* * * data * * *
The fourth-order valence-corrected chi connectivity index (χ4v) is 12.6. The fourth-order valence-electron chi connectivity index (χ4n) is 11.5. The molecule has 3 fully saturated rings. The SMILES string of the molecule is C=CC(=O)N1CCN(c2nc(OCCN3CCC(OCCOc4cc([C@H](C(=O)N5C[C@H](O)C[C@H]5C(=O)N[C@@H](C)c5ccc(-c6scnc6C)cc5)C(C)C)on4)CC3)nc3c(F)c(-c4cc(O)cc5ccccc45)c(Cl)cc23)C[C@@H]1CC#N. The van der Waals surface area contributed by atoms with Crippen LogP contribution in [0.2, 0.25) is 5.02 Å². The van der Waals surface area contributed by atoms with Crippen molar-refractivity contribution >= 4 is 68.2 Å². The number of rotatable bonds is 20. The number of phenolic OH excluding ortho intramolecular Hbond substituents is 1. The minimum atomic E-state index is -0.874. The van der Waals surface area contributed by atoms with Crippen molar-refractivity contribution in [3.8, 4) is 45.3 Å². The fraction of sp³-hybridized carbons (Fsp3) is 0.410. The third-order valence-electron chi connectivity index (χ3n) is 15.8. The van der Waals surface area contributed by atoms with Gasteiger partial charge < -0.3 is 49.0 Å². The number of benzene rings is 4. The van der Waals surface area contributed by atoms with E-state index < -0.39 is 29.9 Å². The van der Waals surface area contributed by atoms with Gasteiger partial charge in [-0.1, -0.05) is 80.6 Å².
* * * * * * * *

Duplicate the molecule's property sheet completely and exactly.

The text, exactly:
The fourth-order valence-corrected chi connectivity index (χ4v) is 12.6. The fourth-order valence-electron chi connectivity index (χ4n) is 11.5. The molecule has 3 fully saturated rings. The SMILES string of the molecule is C=CC(=O)N1CCN(c2nc(OCCN3CCC(OCCOc4cc([C@H](C(=O)N5C[C@H](O)C[C@H]5C(=O)N[C@@H](C)c5ccc(-c6scnc6C)cc5)C(C)C)on4)CC3)nc3c(F)c(-c4cc(O)cc5ccccc45)c(Cl)cc23)C[C@@H]1CC#N. The van der Waals surface area contributed by atoms with Crippen LogP contribution in [0.2, 0.25) is 5.02 Å². The van der Waals surface area contributed by atoms with Crippen molar-refractivity contribution >= 4 is 68.2 Å². The number of rotatable bonds is 20. The number of phenolic OH excluding ortho intramolecular Hbond substituents is 1. The minimum atomic E-state index is -0.874. The van der Waals surface area contributed by atoms with Crippen molar-refractivity contribution in [3.8, 4) is 45.3 Å². The fraction of sp³-hybridized carbons (Fsp3) is 0.410. The third-order valence-electron chi connectivity index (χ3n) is 15.8. The van der Waals surface area contributed by atoms with Gasteiger partial charge < -0.3 is 49.0 Å². The number of benzene rings is 4. The van der Waals surface area contributed by atoms with E-state index < -0.39 is 29.9 Å². The van der Waals surface area contributed by atoms with Gasteiger partial charge in [-0.1, -0.05) is 80.6 Å².